One of the many things I like about building websites is how easy it is to change things later on. Want to change some wording or add a new photo? Piece of cake! Need to change something complicated like the page layout? That's a bit more work but 100% doable — change a few settings and template files, and you've got a new layout.
Changing a building? Not so easy. You can't just edit the source files and hit "Reload." Nope, changing a building involves crowbars, debris, dumpsters, and a whole lot of work and expense. My sole consolation about building a house from scratch is that it's apparently less painful than trying to remodel, so we're making every effort to do things right the first time around.
This has meant paying constant attention to detail and making sure we're designing for longevity. The idea of doing things right is so deeply ingrained that we don't even ponder the alternative, and so we often forget how unusual it is.
For example, Ted recently shared some photos of our garage on Google+ and received unexpected praise for the generous overhangs:
I designed the garage myself, and when it came to sizing the overhangs I simply asked Eli what he recommended and went with that. It didn't occur to me not to have overhangs, or that sizing them properly was unusual enough to attract praise.
And yet it is. When people with building experience come visit our house, they're astonished by how well-built it is and how little we've compromised. The most recent was Russ, our new rep from the building supply yard. He said he's worked with lots of customers who initially intend to build a super-insulated, passive solar, [insert eco-adjective here] house. But then they see the price for all those green-building features, and they scale it back until they wind up with a house that's only marginally more "green" than a conventional house.
Russ told us what a thrill it is to see a house where this hasn't happened. Quite the opposite — our original target was an almost-passive house, and yet here we are building what is now likely to be a certified passivhaus with solar hot water and a 3.96 kW photovoltaic array. I honestly can't think of a single corner we've cut with regard to the building's performance.
We've certainly trimmed some other corners. Heck, we lopped about 500 square feet from the original floor plan. The bathrooms are small and simple, the bedrooms have ordinary (not walk-in) closets, the kitchen cabinets are stock rather than custom. But we can't bring ourselves to install anything we'll want to rip out and upgrade in a few years. Hence no formica counters, vinyl floors, or any of the other money-saving standbys.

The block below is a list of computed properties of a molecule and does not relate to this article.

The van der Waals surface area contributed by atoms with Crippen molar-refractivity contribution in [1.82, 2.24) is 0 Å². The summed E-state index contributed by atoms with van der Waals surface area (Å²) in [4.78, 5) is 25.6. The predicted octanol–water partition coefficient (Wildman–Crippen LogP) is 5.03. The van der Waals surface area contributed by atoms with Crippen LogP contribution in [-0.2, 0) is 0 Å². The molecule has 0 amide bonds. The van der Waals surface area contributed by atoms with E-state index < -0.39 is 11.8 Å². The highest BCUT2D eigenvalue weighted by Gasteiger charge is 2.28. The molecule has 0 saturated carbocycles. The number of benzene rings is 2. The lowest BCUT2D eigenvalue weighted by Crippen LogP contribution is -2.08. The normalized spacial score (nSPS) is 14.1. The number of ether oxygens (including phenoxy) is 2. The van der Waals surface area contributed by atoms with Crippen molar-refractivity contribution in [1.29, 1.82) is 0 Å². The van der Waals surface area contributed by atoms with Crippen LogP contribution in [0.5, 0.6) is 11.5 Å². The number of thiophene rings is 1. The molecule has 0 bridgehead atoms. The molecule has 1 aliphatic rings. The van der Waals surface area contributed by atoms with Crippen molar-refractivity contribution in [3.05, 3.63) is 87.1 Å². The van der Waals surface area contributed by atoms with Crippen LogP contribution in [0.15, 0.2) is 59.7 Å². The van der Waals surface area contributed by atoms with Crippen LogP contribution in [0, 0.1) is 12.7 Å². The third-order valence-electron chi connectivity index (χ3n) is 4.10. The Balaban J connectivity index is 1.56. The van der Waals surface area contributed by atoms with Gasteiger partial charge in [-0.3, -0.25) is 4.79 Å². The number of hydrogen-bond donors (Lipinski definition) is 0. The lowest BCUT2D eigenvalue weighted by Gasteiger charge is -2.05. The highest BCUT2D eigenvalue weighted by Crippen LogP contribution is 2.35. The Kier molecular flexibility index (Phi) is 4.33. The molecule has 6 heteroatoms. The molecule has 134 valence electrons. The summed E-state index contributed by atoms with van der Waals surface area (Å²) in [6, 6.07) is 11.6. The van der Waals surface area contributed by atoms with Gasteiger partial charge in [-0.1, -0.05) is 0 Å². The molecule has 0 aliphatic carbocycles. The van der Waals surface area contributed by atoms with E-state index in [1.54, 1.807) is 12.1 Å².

Alas, there is a reason so few people build this way. It's really expensive! I know I've posted about this before, but it's such a big part of our building experience that I can't help repeating myself. Nearly every estimate we receive is like getting the wind knocked out of me — it seems impossible that construction could be this expensive, and yet apparently it is.
One of the hardest parts is how often I feel ashamed or that I've somehow failed. When I started this blog, I really wanted it to describe how we built an almost-passive house for some cute number like $100 or $125 a square foot. But we've sailed past $200 a square foot, and I don't yet know what the final number will be. I'm not looking forward to taking out that mortgage, nor do I relish the possible eventuality of selling the house for less than we put in.
Ted suspects that a lot of our costs are because this is a custom home. Yes, all the eco-bling is adding a lot, but not as much as the general costs of building a distinctive home on a challenging site.
Perhaps this blog will help illustrate the need for production-scale passivhaus construction. Such construction is common in Europe, and it's beginning to take off in North America. Builders of modular homes are getting in on the game as well, and perhaps very soon it will be possible to get a house like ours much more easily and cheaply than we are. I certainly hope so, because I wouldn't wish this process on anyone, and yet I definitely want more people to have this kind of house.
Basement rim joist areas; holes cut for plumbing traps under tubs and showers; cracks between finish flooring and baseboards; utility chases that hide pipes or ducts; plumbing vent pipe penetrations; kitchen soffits above wall cabinets; fireplace surrounds; recessed can light penetrations; poorly weatherstripped attic access hatches; and cracks between partition top plates and drywall.